In April 2018, Hawaii’s schools superintendent Christina Kishimoto joined the teachers’ union at the State Capitol to witness a key Senate vote that secured passage of a constitutional amendment proposing a new tax to fund public schools.
The mood among the red-shirted union members in the Senate gallery that day was celebratory and triumphant as the bill sailed through on a 23-1 vote.
While the state Department of Education had not taken an official position on the bill, Kishimoto’s appearance alongside the Hawaii State Teachers Association, one year into her tenure, spoke volumes: she stood united with the group in its quest to increase funding for public education.
Kishimoto struggled to present a cohesive strategy when the pandemic set in, according to advocates who pointed to a lack of good data when it came to things like student device distribution or clear marching orders to school leaders for reopening their campuses.
“It seemed it was a communication thing,” said Cheri Nakamura, director of the He’e Coalition, an education advocacy group, pointing out that Kishimoto is an “extremely good communicator as an individual” and on “communicating externally about positive things in the department.”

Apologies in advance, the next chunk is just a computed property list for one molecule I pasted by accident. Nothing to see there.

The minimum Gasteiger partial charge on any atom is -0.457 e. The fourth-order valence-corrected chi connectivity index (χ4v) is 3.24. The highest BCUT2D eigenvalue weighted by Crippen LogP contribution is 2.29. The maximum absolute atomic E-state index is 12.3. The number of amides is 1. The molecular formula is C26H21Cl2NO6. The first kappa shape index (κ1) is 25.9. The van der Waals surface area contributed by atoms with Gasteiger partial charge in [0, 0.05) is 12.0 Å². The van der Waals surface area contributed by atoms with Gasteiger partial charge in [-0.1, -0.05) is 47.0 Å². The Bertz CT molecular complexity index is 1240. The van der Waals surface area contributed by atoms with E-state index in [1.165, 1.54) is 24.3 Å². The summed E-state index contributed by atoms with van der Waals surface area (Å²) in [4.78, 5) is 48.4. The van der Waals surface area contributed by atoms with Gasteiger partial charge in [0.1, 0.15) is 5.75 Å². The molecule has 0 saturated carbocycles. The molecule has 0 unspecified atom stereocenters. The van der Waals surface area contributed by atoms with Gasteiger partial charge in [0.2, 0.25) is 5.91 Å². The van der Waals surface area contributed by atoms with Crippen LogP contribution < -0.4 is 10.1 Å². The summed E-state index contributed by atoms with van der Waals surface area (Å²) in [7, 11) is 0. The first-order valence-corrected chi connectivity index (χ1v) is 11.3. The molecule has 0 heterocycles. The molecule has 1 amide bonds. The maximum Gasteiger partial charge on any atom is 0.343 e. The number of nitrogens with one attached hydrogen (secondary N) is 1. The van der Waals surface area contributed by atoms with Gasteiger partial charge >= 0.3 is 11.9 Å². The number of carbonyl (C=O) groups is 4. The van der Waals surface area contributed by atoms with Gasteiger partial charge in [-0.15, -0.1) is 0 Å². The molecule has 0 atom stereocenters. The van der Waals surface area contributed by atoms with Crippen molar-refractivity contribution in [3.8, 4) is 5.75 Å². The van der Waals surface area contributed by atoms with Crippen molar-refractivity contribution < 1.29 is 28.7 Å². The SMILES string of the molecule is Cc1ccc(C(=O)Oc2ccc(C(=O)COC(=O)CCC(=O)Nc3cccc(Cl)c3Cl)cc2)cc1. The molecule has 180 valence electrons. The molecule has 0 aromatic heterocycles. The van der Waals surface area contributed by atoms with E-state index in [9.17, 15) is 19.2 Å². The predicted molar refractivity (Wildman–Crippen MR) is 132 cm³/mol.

But when it came to pandemic plans, “she would say things on the news and there would be a lot of confusion. She made these decisions without consulting the board.”
And when it came to Kishimoto’s “school empowerment approach,” it wasn’t quite clear to many education advocates what exactly that meant, said David Miyashiro, executive director of Hawaii KidsCAN. He said that approach created a lot of confusion among principals who were told to decide their own reopening models.
“The school empowerment model created that culture, that every school would do its own thing for better or for worse,” he said. “But in times of full crisis, the issue with that model comes to the forefront.”